What’s the difference between a grant and a gift—and how do you get one? How do foundations work? What’s all this about 501(c)(3)s versus (c)(4)s? These are just a few of the questions that might be running through your mind if you’re new to the world of philanthropy and fundraising.
It doesn’t need to be so confusing.
Inside Philanthropy has produced a series of brief “explainers” to introduce you to the basics of philanthropy, defining key terms and elucidating important debates to help you find your way through all the jargon to become a more informed, more effective fundraiser.
Today, we have an overview of one of the most heated debates in the sector—whether foundations should be giving away more money each year.
Under current U.S. law, private foundations are required to pay out at least 5% of the value of their assets every year in grants and foundation operating expenses. They can hold on to the rest, invest it and watch it grow. Given the urgency of the problems we face today, some critics say the payout requirement should be higher. Those who want to maintain the status quo say anything more than 5% could mean foundation support won’t be there when future generations need it.
U.S. foundations currently hold about $1 trillion in assets, for which their founders have already received tax deductions. While some foundations (including huge ones like the Walton Family Foundation and the Bill and Melinda Gates Foundation) choose to pay out more than 5% per year, overall, the average hovers pretty close to 5%. So if the payout requirement changed, it would vastly increase the amount of money circulating for issues, communities and causes of all kinds.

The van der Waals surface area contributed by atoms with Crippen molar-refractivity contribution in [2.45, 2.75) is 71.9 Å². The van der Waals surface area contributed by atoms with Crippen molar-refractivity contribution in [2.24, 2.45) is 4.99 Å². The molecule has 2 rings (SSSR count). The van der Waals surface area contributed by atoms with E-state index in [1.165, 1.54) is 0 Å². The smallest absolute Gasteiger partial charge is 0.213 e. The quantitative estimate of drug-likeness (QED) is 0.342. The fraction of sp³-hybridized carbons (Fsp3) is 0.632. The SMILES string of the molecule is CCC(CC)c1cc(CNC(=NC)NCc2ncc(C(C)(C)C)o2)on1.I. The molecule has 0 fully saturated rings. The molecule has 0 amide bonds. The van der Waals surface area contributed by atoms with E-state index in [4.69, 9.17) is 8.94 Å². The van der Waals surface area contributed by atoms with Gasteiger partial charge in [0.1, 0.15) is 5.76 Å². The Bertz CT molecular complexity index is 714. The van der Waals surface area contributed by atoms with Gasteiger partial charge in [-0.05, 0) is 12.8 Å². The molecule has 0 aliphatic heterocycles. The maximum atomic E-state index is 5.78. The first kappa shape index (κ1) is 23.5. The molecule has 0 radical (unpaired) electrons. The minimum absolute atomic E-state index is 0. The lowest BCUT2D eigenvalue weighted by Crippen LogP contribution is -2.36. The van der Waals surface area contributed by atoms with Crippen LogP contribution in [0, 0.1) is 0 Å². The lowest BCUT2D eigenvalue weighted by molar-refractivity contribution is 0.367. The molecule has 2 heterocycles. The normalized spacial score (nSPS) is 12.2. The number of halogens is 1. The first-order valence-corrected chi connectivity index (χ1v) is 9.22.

In the midst of the COVID-19 pandemic, the related economic crisis, and a national reckoning around racial justice, hundreds of funders and nonprofit leaders signed an open letter urging Congress to increase the foundation payout requirement to 10% for the next three years, which would move about $200 billion to nonprofits at a time when communities are struggling in the face of compounding crises.
But the push for increased payouts started way before the pandemic. For years, critics of the 5% minimum have pointed to the need for immediate resources for issues like climate change, among a host of other pressing issues. Why should foundations hold on to their assets forever—or for some future that humans might not even see if we don’t act swiftly and substantially on climate issues?
Those who argue in favor of keeping the payout requirement at 5% say it’s essential to foundations’ ability to exist in perpetuity—which, they say, is at the heart of being a foundation. Perpetuity, they say, means they will be there to resource the nonprofits of the future, and to respond to future needs and crises. Some also say perpetuity gives foundations independence, freeing them from the pressures of government and markets.
But perpetuity is not essential for a foundation. It’s actually something that has been debated since the first foundations were formed, and it was at the heart of the debate that led to the establishment of the minimum payout requirement in 1969. At that time, the requirement was set at 6%; it was lowered to 5% in 1981 after lobbying by foundations.
Many critics also question the current situation for donor-advised funds, which in 2019, collectively held about $140 billion in assets and have no minimum payout requirement at all. Even so, according to DAF data, average annual payouts for DAFs substantially exceed 5%.